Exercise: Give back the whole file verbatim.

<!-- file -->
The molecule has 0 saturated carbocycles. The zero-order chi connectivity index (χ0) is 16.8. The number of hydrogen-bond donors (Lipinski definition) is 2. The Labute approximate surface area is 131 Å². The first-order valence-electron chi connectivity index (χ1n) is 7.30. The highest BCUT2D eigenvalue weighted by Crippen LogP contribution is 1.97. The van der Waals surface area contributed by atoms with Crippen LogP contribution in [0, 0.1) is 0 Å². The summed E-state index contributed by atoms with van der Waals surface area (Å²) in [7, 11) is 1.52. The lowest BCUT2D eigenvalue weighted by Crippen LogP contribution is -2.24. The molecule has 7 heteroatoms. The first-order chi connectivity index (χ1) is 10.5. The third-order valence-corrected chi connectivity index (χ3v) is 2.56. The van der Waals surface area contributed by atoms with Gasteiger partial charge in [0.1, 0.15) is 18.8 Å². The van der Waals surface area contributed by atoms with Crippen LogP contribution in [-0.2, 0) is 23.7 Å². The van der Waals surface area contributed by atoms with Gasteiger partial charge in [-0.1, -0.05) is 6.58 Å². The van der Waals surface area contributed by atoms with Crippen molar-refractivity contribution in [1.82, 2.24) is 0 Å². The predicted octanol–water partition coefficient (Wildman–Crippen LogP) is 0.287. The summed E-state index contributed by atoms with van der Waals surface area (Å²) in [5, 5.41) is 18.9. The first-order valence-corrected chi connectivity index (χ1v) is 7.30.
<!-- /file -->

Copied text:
The molecule has 0 saturated carbocycles. The zero-order chi connectivity index (χ0) is 16.8. The number of hydrogen-bond donors (Lipinski definition) is 2. The Labute approximate surface area is 131 Å². The first-order valence-electron chi connectivity index (χ1n) is 7.30. The highest BCUT2D eigenvalue weighted by Crippen LogP contribution is 1.97. The van der Waals surface area contributed by atoms with Crippen LogP contribution in [0, 0.1) is 0 Å². The summed E-state index contributed by atoms with van der Waals surface area (Å²) in [7, 11) is 1.52. The lowest BCUT2D eigenvalue weighted by Crippen LogP contribution is -2.24. The molecule has 7 heteroatoms. The first-order chi connectivity index (χ1) is 10.5. The third-order valence-corrected chi connectivity index (χ3v) is 2.56. The van der Waals surface area contributed by atoms with Gasteiger partial charge in [0.1, 0.15) is 18.8 Å². The van der Waals surface area contributed by atoms with Crippen LogP contribution in [-0.2, 0) is 23.7 Å². The van der Waals surface area contributed by atoms with Gasteiger partial charge in [-0.1, -0.05) is 6.58 Å². The van der Waals surface area contributed by atoms with Crippen molar-refractivity contribution in [1.82, 2.24) is 0 Å². The predicted octanol–water partition coefficient (Wildman–Crippen LogP) is 0.287. The summed E-state index contributed by atoms with van der Waals surface area (Å²) in [5, 5.41) is 18.9. The first-order valence-corrected chi connectivity index (χ1v) is 7.30.